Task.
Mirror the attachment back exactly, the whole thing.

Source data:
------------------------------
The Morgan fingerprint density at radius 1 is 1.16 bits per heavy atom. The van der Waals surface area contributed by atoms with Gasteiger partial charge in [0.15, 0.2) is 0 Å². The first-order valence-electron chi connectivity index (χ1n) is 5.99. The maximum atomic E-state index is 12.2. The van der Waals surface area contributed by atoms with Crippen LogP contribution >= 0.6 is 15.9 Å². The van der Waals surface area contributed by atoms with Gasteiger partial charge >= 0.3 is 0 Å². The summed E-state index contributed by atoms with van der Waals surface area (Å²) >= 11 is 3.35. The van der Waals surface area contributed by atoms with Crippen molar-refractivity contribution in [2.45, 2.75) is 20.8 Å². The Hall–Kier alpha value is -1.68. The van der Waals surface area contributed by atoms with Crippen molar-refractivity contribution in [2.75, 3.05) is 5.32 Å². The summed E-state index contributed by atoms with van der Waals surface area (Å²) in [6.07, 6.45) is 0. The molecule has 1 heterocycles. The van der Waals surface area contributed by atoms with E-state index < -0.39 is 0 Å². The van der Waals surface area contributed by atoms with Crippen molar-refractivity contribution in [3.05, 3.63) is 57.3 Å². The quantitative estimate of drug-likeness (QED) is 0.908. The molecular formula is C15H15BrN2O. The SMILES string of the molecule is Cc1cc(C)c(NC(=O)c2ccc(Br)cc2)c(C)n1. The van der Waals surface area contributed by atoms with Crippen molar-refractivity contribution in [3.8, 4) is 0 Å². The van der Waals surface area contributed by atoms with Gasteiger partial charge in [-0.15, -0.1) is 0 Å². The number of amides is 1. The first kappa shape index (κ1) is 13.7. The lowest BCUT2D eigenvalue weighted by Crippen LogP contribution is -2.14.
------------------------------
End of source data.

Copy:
The Morgan fingerprint density at radius 1 is 1.16 bits per heavy atom. The van der Waals surface area contributed by atoms with Gasteiger partial charge in [0.15, 0.2) is 0 Å². The first-order valence-electron chi connectivity index (χ1n) is 5.99. The maximum atomic E-state index is 12.2. The van der Waals surface area contributed by atoms with Crippen LogP contribution >= 0.6 is 15.9 Å². The van der Waals surface area contributed by atoms with Gasteiger partial charge >= 0.3 is 0 Å². The summed E-state index contributed by atoms with van der Waals surface area (Å²) >= 11 is 3.35. The van der Waals surface area contributed by atoms with Crippen molar-refractivity contribution in [2.45, 2.75) is 20.8 Å². The Hall–Kier alpha value is -1.68. The van der Waals surface area contributed by atoms with Crippen molar-refractivity contribution in [2.75, 3.05) is 5.32 Å². The summed E-state index contributed by atoms with van der Waals surface area (Å²) in [6.07, 6.45) is 0. The molecule has 1 heterocycles. The van der Waals surface area contributed by atoms with E-state index < -0.39 is 0 Å². The van der Waals surface area contributed by atoms with Crippen molar-refractivity contribution in [3.05, 3.63) is 57.3 Å². The quantitative estimate of drug-likeness (QED) is 0.908. The molecular formula is C15H15BrN2O. The SMILES string of the molecule is Cc1cc(C)c(NC(=O)c2ccc(Br)cc2)c(C)n1. The van der Waals surface area contributed by atoms with Crippen molar-refractivity contribution in [3.8, 4) is 0 Å². The van der Waals surface area contributed by atoms with Gasteiger partial charge in [-0.15, -0.1) is 0 Å². The number of amides is 1. The first kappa shape index (κ1) is 13.7. The lowest BCUT2D eigenvalue weighted by Crippen LogP contribution is -2.14.